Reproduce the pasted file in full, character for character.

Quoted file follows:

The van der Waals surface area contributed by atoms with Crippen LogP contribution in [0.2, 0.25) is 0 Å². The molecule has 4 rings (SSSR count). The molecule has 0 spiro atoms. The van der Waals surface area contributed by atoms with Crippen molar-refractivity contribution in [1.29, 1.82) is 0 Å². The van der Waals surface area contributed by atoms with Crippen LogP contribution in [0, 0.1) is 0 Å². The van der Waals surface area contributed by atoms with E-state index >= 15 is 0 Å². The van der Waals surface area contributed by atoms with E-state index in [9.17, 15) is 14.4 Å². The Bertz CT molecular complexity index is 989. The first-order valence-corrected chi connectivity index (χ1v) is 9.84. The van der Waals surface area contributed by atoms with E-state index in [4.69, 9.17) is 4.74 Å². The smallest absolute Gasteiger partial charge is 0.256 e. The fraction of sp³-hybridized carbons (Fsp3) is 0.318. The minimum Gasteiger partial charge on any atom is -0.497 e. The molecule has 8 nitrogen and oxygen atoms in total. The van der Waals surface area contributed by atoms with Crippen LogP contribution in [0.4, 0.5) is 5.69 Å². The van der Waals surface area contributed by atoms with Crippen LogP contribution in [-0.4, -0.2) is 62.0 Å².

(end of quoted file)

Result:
The van der Waals surface area contributed by atoms with Crippen LogP contribution in [0.2, 0.25) is 0 Å². The molecule has 4 rings (SSSR count). The molecule has 0 spiro atoms. The van der Waals surface area contributed by atoms with Crippen molar-refractivity contribution in [1.29, 1.82) is 0 Å². The van der Waals surface area contributed by atoms with Crippen LogP contribution in [0, 0.1) is 0 Å². The van der Waals surface area contributed by atoms with E-state index >= 15 is 0 Å². The van der Waals surface area contributed by atoms with E-state index in [9.17, 15) is 14.4 Å². The Bertz CT molecular complexity index is 989. The first-order valence-corrected chi connectivity index (χ1v) is 9.84. The van der Waals surface area contributed by atoms with E-state index in [4.69, 9.17) is 4.74 Å². The smallest absolute Gasteiger partial charge is 0.256 e. The fraction of sp³-hybridized carbons (Fsp3) is 0.318. The minimum Gasteiger partial charge on any atom is -0.497 e. The molecule has 8 nitrogen and oxygen atoms in total. The van der Waals surface area contributed by atoms with Crippen LogP contribution in [0.4, 0.5) is 5.69 Å². The van der Waals surface area contributed by atoms with Crippen LogP contribution in [-0.4, -0.2) is 62.0 Å².